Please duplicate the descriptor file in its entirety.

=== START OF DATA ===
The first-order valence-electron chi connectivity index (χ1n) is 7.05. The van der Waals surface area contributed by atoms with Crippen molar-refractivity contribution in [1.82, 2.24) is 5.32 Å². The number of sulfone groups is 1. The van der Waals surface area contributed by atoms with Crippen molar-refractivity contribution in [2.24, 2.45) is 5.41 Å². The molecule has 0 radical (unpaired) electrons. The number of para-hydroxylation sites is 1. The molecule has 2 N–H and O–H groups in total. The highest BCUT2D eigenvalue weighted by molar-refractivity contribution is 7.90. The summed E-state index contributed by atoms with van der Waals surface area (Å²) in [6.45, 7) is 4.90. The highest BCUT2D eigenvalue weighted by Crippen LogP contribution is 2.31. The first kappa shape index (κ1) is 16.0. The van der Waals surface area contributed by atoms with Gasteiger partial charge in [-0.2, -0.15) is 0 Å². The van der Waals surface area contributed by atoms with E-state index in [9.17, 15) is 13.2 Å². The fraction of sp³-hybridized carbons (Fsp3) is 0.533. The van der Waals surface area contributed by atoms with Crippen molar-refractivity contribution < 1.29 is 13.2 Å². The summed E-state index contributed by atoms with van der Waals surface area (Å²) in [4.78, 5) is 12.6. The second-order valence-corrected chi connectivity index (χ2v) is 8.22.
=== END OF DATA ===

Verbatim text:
The first-order valence-electron chi connectivity index (χ1n) is 7.05. The van der Waals surface area contributed by atoms with Crippen molar-refractivity contribution in [1.82, 2.24) is 5.32 Å². The number of sulfone groups is 1. The van der Waals surface area contributed by atoms with Crippen molar-refractivity contribution in [2.24, 2.45) is 5.41 Å². The molecule has 0 radical (unpaired) electrons. The number of para-hydroxylation sites is 1. The molecule has 2 N–H and O–H groups in total. The highest BCUT2D eigenvalue weighted by molar-refractivity contribution is 7.90. The summed E-state index contributed by atoms with van der Waals surface area (Å²) in [6.45, 7) is 4.90. The highest BCUT2D eigenvalue weighted by Crippen LogP contribution is 2.31. The first kappa shape index (κ1) is 16.0. The van der Waals surface area contributed by atoms with Gasteiger partial charge in [-0.2, -0.15) is 0 Å². The van der Waals surface area contributed by atoms with E-state index in [9.17, 15) is 13.2 Å². The fraction of sp³-hybridized carbons (Fsp3) is 0.533. The van der Waals surface area contributed by atoms with Crippen molar-refractivity contribution < 1.29 is 13.2 Å². The summed E-state index contributed by atoms with van der Waals surface area (Å²) in [4.78, 5) is 12.6. The second-order valence-corrected chi connectivity index (χ2v) is 8.22.